- 作者列表："Keenan ID","Powell M
:Clinical image interpretation is one of the most challenging activities for students when they first arrive at medical school. Interpretation of clinical images concerns the identification of three-dimensional anatomical features in two-dimensional cross-sectional computed tomography (CT) and magnetic resonance imaging (MRI) images in axial, sagittal and coronal planes, and the recognition of structures in ultrasound and plain radiographs. We propose that a cognitive transition occurs when initially attempting to interpret clinical images, which requires reconciling known 3D structures with previously unknown 2D visual information. Additionally, we propose that this 3D-2D transition is required when integrating an understanding of superficial 2D surface landmarks with an appreciation of underlying 3D anatomical structures during clinical examinations.Based on educational theory and research findings, we recommend that 3D and 2D approaches should be simultaneously combined within radiological and surface anatomy education. With a view to this, we have developed and utilised digital and art-based methods to support the 3D-2D transition. We outline our observations and evaluations, and describe our practical implementation of these approaches within medical curricula to serve as a guide for anatomy educators. Furthermore, we define the theoretical underpinnings and evidence supporting the integration of 3D-2D approaches and the value of our specific activities for enhancing the clinical image interpretation and surface anatomy learning of medical students.
: 临床影像解读是学生刚到医学院时最具挑战性的活动之一。临床图像的解释涉及在二维横断面计算机断层扫描 (CT) 和磁共振成像 (MRI) 图像中在轴向、矢状面和冠状面中识别三维解剖特征，以及在超声和平片中识别结构。我们提出，当最初试图解释临床图像时，会发生认知转变，这需要将已知的3D结构与以前未知的2D视觉信息进行协调。此外，我们建议在临床检查期间，当整合对表面2D表面标志的理解和对潜在3D解剖结构的欣赏时，这种3D-2D转换是必需的。基于教育理论和研究结果，我们建议3D和2D方法应该同时结合放射学和表面解剖学教育。鉴于此，我们已经开发和利用数字和基于艺术的方法来支持3D-2D过渡。我们概述了我们的观察和评估，并描述了我们在医学课程中实际实施这些方法的情况，以作为解剖学教育者的指南。此外，我们定义了支持3D-2D方法整合的理论基础和证据，以及我们的具体活动对加强医学生临床图像解释和表面解剖学习的价值。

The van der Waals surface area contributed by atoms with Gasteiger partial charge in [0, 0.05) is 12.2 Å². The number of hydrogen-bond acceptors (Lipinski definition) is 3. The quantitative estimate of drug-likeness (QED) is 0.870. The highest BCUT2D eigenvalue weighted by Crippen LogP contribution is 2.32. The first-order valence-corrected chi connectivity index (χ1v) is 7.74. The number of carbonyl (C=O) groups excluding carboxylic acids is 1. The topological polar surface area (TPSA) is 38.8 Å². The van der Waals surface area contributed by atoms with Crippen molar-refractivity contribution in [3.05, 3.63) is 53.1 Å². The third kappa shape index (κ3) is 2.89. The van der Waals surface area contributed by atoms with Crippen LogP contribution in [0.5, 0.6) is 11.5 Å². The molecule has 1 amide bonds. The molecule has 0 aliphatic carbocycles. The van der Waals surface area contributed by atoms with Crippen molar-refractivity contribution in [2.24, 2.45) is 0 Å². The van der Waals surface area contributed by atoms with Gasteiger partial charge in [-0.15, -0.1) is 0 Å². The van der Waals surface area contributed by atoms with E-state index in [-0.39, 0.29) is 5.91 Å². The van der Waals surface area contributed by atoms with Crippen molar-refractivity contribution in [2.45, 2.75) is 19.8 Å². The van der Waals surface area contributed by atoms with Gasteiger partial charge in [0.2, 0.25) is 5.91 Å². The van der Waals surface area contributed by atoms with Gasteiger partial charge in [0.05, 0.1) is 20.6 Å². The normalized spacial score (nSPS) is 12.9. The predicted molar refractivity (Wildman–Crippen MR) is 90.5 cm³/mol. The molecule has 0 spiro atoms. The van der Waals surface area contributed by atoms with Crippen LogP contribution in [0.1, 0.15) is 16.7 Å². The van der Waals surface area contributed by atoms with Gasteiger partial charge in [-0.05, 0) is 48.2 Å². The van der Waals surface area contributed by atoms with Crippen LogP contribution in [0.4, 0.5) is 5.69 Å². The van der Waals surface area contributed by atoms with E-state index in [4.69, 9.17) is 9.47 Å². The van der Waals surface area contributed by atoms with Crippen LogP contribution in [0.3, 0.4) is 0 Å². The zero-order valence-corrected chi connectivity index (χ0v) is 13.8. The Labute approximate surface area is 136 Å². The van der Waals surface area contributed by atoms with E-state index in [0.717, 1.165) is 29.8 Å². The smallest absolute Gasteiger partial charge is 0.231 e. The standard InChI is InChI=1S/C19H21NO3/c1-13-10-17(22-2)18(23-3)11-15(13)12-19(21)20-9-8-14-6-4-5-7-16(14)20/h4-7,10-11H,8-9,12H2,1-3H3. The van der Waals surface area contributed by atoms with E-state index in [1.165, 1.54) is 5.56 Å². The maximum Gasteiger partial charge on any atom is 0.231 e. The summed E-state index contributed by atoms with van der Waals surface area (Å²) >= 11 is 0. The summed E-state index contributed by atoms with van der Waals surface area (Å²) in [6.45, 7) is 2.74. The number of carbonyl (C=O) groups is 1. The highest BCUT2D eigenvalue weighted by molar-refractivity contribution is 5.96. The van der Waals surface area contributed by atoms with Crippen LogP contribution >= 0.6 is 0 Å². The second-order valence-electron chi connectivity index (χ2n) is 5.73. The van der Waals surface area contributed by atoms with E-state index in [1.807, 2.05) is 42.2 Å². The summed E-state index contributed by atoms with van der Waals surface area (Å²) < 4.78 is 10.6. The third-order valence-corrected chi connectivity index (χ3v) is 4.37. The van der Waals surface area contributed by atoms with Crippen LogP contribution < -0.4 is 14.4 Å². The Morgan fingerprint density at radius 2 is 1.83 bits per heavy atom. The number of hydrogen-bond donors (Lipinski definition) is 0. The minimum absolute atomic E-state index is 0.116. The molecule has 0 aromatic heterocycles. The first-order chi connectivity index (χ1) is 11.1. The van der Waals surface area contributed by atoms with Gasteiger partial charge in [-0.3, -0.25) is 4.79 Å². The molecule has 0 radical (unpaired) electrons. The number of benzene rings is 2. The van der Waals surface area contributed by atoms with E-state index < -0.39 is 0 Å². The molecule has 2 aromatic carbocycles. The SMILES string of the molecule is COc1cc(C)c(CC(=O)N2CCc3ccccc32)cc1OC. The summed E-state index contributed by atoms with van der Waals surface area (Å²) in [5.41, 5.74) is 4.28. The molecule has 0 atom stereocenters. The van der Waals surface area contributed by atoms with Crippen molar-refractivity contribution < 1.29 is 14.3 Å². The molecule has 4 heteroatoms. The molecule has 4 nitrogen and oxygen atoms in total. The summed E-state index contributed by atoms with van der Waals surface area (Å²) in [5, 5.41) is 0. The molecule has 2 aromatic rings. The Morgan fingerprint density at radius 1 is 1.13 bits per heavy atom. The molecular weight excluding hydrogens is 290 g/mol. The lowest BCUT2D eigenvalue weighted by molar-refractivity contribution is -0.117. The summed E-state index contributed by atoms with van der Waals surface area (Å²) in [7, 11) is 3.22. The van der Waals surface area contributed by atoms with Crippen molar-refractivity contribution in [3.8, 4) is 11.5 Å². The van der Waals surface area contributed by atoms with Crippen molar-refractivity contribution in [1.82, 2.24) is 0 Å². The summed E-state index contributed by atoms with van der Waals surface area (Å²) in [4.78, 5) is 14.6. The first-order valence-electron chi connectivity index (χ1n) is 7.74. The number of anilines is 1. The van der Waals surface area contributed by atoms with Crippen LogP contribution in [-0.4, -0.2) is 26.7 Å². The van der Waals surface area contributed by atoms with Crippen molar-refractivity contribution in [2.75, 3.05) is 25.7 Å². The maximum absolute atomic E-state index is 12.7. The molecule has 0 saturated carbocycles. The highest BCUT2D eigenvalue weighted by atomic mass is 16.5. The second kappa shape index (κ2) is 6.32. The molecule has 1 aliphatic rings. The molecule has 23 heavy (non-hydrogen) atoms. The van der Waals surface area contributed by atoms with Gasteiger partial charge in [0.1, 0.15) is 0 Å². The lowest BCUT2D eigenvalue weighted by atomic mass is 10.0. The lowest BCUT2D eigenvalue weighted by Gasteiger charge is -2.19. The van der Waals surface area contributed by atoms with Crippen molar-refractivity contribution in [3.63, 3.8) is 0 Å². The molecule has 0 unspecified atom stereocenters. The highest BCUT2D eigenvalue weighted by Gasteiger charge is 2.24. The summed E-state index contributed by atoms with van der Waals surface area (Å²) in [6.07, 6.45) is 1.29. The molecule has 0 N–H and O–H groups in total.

METHODS:OBJECTIVES:The aim was to evaluate the image quality and sensitivity to artifacts of compressed sensing (CS) acceleration technique, applied to 3D or breath-hold sequences in different clinical applications from brain to knee. METHODS:CS with an acceleration from 30 to 60% and conventional MRI sequences were performed in 10 different applications in 107 patients, leading to 120 comparisons. Readers were blinded to the technique for quantitative (contrast-to-noise ratio or functional measurements for cardiac cine) and qualitative (image quality, artifacts, diagnostic findings, and preference) image analyses. RESULTS:No statistically significant difference in image quality or artifacts was found for each sequence except for the cardiac cine CS for one of both readers and for the wrist 3D proton density (PD)-weighted CS sequence which showed less motion artifacts due to the reduced acquisition time. The contrast-to-noise ratio was lower for the elbow CS sequence but not statistically different in all other applications. Diagnostic findings were similar between conventional and CS sequence for all the comparisons except for four cases where motion artifacts corrupted either the conventional or the CS sequence. CONCLUSIONS:The evaluated CS sequences are ready to be used in clinical daily practice except for the elbow application which requires a lower acceleration. The CS factor should be tuned for each organ and sequence to obtain good image quality. It leads to 30% to 60% acceleration in the applications evaluated in this study which has a significant impact on clinical workflow. KEY POINTS:• Clinical implementation of compressed sensing (CS) reduced scan times of at least 30% with only minor penalty in image quality and no change in diagnostic findings. • The CS acceleration factor has to be tuned separately for each organ and sequence to guarantee similar image quality than conventional acquisition. • At least 30% and up to 60% acceleration is feasible in specific sequences in clinical routine.